The relationship between philosophy and cinema has been key in the definition of the medium in Germany. While you don’t necessarily need to know the works of German philosophers and poets to understand, for instance, films like Herzog’s “Aguirre: The Wrath of God,” when you are familiar with the ideas of philosophers like Nietzsche, it becomes clear that the film takes a lot from them in the way it configures the world and its characters. While not German, per se, Michael Haneke was born in Austria during World War II, a time in which the country was heavily influenced by Germany.
“Caché” follows the family of a TV talk show host. After he starts receiving tapes in the mail where he can see his house filmed for hours, evidencing that he is being spied on, he becomes paranoiac and violent and always on edge. While all of the packages are anonymous, he has an idea as to who the stalker is, even when the evidence contradicts his hypothesis. With this film, Haneke explores themes like guilt, responsibility, and the past coming back to haunt us with our unsettled scores.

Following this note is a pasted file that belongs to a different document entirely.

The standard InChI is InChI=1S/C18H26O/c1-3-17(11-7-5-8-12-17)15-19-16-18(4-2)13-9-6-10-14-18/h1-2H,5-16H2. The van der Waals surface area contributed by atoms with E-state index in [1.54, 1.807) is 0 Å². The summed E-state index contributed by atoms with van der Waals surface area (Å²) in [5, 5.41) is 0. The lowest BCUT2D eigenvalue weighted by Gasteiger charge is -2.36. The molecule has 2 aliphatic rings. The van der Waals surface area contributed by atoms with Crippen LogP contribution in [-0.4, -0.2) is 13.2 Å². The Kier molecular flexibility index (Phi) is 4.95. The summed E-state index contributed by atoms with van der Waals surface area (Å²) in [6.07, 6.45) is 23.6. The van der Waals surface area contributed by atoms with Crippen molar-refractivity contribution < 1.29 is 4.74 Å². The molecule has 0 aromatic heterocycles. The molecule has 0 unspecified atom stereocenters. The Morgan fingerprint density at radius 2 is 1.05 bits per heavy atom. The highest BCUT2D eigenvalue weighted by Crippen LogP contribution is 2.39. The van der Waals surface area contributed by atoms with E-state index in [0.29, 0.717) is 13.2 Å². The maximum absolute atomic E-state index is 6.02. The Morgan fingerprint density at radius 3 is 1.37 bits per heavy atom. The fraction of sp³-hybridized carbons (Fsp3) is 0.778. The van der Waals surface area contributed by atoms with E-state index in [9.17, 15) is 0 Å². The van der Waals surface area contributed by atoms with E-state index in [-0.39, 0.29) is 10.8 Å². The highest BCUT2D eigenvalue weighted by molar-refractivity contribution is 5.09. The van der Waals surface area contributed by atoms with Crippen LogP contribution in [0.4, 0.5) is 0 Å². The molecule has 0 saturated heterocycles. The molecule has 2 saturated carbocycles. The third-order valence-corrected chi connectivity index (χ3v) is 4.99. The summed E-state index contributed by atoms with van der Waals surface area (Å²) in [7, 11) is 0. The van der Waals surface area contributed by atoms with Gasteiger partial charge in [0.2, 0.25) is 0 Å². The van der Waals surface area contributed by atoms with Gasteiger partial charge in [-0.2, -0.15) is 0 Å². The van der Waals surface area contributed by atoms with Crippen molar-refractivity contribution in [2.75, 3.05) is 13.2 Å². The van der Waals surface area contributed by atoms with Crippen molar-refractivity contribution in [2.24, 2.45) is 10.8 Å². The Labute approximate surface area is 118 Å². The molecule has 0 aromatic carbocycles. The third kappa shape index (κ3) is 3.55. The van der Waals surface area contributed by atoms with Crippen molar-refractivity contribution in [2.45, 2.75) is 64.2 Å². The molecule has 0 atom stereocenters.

7. Eyes Wide Shut (Stanley Kubrick, 1999)
Nowadays, the name of Stanley Kubrick has become a synonym for perfection in cinema, and this perception is very well justified. Born in New York, Kubrick was responsible for films that to this day are still praised, studied and imitated. With films like “A Clockwork Orange,” “2001: A Space Odyssey” and “The Shining,” he proved to be one of the brightest minds of his generation, becoming a legend with the passing of time.
While “Eyes Wide Shut” might not be the most famous film in Kubrick’s filmography, it’s certainly one of the most enigmatic and mature films he ever made. It stars Tom Cruise as a doctor who, after he stumbled upon an old friend at a party, is drawn into a dreamy night world that will make him question everything he thinks he knows about love, lust, monogamy, fidelity and desire.